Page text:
Skybase has grounded its application for 500sq km of restricted air space above Alexandra — for now.
The Christchurch-based company had applied to the Civil Aviation Authority (CAA) for a temporary restricted area, for occasional use, as part of ‘‘beyond visual line of sight’’ trial flights of unmanned aircraft.
It plans to make a new application.
Skybase’s initial request was met with ire from some aviators and residents, whose main concern was around safety.
Some also said it would be unfair to restrict other aviators from using the space.
Nick Taylor, the chief flying instructor for the Central Otago Flying Club, commenting personally and not on behalf of the club, spoke to The News last week.
He opposed the initial application.
‘‘I’m pleased [Skybase founder and CEO Michael Read] has withdrawn his application. I’m aware another application may be forthcoming. I will meet it with the same response unless it is radically different,’’ he said.
Safety was Mr Taylor’s main concern.
‘‘There’s a distinct lack of information forthcoming about the safety analysis of the proposed activity.’’
Central Otago Flying Club president Gary Wilson opposed the initial application, primarily because the proposed area for restricted air space included the club’s low flying area it uses for training at Galloway.
Mr Wilson said the area was a prime spot for training purposes because it was sheltered.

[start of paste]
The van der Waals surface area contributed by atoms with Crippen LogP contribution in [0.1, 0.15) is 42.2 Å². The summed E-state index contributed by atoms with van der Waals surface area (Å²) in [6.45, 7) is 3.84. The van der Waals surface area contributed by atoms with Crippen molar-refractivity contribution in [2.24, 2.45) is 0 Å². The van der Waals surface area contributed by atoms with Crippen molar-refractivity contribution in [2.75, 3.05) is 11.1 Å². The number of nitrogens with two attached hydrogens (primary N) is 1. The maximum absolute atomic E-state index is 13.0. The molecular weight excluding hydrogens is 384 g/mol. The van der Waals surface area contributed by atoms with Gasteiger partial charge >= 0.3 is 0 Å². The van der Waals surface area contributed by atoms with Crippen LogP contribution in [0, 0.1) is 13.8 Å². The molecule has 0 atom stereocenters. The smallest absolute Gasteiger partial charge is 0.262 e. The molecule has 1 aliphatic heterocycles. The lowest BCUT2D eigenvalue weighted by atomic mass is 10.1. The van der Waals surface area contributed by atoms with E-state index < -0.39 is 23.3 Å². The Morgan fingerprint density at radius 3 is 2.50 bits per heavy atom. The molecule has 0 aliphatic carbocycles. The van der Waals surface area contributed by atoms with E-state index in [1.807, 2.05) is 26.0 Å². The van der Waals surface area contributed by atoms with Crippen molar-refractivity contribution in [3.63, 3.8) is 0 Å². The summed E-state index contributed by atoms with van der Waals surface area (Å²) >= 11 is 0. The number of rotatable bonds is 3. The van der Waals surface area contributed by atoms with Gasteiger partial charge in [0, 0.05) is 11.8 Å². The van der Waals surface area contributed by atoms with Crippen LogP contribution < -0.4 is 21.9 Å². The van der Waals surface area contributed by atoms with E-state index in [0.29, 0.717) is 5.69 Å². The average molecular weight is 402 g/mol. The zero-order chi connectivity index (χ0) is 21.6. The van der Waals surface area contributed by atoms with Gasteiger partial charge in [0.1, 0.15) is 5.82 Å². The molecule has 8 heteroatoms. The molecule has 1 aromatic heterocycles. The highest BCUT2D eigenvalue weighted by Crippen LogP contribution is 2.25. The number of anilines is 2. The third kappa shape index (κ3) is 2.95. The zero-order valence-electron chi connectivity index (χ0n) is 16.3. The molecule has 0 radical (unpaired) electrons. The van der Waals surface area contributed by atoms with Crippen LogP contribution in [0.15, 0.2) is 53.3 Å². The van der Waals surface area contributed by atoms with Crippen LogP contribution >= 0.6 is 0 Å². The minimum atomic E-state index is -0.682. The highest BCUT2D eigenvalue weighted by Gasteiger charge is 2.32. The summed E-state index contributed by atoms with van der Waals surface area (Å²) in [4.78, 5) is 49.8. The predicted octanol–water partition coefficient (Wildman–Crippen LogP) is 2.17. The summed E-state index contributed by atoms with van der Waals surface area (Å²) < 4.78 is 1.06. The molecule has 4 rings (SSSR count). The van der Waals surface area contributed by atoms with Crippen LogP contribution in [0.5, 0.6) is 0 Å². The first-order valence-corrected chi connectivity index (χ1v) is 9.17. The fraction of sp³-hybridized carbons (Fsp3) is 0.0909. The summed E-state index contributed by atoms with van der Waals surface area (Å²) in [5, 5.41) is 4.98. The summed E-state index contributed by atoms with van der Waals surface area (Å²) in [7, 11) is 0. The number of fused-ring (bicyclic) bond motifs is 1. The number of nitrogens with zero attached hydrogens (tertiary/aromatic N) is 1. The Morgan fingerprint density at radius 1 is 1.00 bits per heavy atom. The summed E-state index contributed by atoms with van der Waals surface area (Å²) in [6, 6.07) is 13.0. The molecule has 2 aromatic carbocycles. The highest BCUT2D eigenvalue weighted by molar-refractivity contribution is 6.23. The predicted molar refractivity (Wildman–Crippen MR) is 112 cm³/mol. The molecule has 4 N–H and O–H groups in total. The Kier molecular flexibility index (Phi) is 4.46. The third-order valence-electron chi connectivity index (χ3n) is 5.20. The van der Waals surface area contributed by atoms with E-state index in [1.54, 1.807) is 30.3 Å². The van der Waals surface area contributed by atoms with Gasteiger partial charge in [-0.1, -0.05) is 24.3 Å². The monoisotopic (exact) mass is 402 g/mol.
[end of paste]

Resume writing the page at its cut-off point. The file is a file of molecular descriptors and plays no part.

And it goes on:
If the application had been approved, the club would have had to ask Skybase for permission to access the area, as would anyone else wanting to fly into the air space, he said.
That restriction ‘‘could not have been worse’’ and would affect a lot of pilots, particularly those who fly over the Danseys to travel north to Timaru or Christchurch, he said.
Mr Wilson did not know what the best solution was.
‘‘No matter where you go, you are going to be impeding somebody.’’
Although Skybase has withdrawn its initial application, Mr Read said a second application would be made over the coming weeks.
In a letter to the public, released last week, Mr Read said memorandums of understanding and operating agreements with ‘‘various groups’’ were in progress with the aim of making the area safely accessible for all.
He also noted the company was ‘‘beginning to enjoy a groundswell of support’’ from some who saw the benefit for testing advanced ‘‘beyond-lineof-sight’’ unmanned aircraft, or drones.
‘‘There will also be those who feel less pleased with any new restricted area, however a collaborative and open-mindset of all parties will help focus attention on the positive outcomes we all hope to achieve.’’
Mr Read said the technology could support fire-fighting — in both rural and urban areas, policing, search and rescue and defence force scenarios.
‘‘By late 2019, we expect that the technology and commercial benefits will flow into primary industries and agriculture in New Zealand.’’